How to Report and Identify Phishing, E-mail Scams and Bogus IRS Web Sites
The IRS does not initiate taxpayer communications through e-mail.
- The IRS does not request detailed personal information through e-mail.
- The IRS does not send e-mail requesting your PIN numbers, passwords or similar access information for credit cards, banks or other financial accounts.
If you receive an e-mail from someone claiming to be the IRS or directing you to an IRS site,
- Do not reply.
- Do not open any attachments. Attachments may contain malicious code that will infect your computer.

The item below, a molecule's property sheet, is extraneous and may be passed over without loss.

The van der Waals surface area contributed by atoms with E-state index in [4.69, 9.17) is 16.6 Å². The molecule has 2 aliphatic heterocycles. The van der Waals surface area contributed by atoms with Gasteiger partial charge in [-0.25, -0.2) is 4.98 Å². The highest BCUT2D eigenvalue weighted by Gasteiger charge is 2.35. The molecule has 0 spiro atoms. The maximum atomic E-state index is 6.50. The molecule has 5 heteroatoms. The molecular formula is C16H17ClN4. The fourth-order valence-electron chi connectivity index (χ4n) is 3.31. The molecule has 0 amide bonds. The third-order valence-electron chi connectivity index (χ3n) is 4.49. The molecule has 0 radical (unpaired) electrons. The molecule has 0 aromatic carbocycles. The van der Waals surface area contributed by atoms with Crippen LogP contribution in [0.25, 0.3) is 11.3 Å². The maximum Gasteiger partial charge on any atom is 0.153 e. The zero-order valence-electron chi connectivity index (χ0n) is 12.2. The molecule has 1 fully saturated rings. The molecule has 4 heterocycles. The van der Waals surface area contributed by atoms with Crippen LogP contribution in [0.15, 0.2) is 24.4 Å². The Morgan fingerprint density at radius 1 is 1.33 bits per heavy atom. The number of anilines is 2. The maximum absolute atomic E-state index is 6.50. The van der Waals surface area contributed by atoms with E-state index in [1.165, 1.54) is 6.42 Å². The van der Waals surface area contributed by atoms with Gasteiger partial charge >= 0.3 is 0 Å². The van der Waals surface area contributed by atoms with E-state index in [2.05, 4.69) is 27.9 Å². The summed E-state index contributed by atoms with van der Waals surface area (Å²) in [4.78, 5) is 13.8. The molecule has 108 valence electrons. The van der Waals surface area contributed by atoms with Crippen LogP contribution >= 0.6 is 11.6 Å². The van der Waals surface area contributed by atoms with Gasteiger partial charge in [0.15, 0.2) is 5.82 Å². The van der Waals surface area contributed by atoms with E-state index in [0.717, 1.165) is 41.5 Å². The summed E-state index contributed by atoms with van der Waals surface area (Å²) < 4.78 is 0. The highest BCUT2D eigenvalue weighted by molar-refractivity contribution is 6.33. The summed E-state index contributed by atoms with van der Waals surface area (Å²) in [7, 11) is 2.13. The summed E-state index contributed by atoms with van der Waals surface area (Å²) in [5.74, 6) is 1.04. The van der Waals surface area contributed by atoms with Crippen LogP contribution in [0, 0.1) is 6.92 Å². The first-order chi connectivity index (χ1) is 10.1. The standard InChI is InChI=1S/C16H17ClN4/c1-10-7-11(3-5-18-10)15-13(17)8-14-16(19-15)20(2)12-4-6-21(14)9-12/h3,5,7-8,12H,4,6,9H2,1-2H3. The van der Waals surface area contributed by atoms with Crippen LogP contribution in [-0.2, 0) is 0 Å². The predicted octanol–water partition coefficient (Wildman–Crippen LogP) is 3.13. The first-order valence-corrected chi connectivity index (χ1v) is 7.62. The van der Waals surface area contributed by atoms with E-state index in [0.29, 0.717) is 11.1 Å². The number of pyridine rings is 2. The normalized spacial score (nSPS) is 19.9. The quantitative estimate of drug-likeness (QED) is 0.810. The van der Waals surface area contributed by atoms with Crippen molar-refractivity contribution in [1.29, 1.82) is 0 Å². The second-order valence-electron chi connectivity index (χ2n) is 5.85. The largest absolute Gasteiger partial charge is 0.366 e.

- Do not click on any links. If you clicked on links in a suspicious e-mail or phishing Web site and entered confidential information, visit our Identity Theft page.
How to report phishing, e-mail scams and bogus IRS Web sites
If you receive an e-mail or find a Web site you think is pretending to be the IRS,
How to identify phishing e-mail scams and bogus IRS Web sites
You may also report misuse of the IRS name, logo, forms or other IRS property to the Treasury Inspector General for Tax Administration toll-free at 1-800-366-4484.
Page Last Reviewed or Updated: October 06, 2008